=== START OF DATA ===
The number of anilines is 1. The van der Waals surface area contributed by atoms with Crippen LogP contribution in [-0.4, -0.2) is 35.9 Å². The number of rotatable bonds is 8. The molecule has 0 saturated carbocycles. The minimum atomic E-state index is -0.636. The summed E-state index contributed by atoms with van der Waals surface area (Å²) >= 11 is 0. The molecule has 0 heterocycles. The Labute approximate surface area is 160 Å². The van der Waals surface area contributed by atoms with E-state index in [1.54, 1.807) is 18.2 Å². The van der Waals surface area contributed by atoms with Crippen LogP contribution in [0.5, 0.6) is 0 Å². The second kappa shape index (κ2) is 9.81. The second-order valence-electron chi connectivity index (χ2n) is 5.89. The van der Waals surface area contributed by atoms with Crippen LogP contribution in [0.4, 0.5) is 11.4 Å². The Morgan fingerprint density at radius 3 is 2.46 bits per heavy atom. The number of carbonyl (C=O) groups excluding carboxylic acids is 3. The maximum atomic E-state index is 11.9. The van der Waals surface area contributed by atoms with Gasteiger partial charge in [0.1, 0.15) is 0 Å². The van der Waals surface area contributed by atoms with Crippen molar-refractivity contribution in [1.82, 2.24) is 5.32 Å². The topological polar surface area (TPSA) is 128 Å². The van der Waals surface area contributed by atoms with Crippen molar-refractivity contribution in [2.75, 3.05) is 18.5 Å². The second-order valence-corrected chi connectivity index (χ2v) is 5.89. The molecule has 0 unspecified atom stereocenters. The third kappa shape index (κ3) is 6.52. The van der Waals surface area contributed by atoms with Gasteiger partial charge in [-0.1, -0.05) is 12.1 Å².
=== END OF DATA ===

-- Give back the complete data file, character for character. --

The number of anilines is 1. The van der Waals surface area contributed by atoms with Crippen LogP contribution in [-0.4, -0.2) is 35.9 Å². The number of rotatable bonds is 8. The molecule has 0 saturated carbocycles. The minimum atomic E-state index is -0.636. The summed E-state index contributed by atoms with van der Waals surface area (Å²) >= 11 is 0. The molecule has 0 heterocycles. The Labute approximate surface area is 160 Å². The van der Waals surface area contributed by atoms with E-state index in [1.54, 1.807) is 18.2 Å². The van der Waals surface area contributed by atoms with Crippen LogP contribution in [0.5, 0.6) is 0 Å². The second kappa shape index (κ2) is 9.81. The second-order valence-electron chi connectivity index (χ2n) is 5.89. The van der Waals surface area contributed by atoms with Crippen LogP contribution in [0.4, 0.5) is 11.4 Å². The Morgan fingerprint density at radius 3 is 2.46 bits per heavy atom. The number of carbonyl (C=O) groups excluding carboxylic acids is 3. The maximum atomic E-state index is 11.9. The van der Waals surface area contributed by atoms with Gasteiger partial charge in [0.1, 0.15) is 0 Å². The van der Waals surface area contributed by atoms with Crippen molar-refractivity contribution in [1.82, 2.24) is 5.32 Å². The topological polar surface area (TPSA) is 128 Å². The van der Waals surface area contributed by atoms with Crippen molar-refractivity contribution in [2.75, 3.05) is 18.5 Å². The second-order valence-corrected chi connectivity index (χ2v) is 5.89. The molecule has 0 unspecified atom stereocenters. The third kappa shape index (κ3) is 6.52. The van der Waals surface area contributed by atoms with Gasteiger partial charge in [-0.1, -0.05) is 12.1 Å².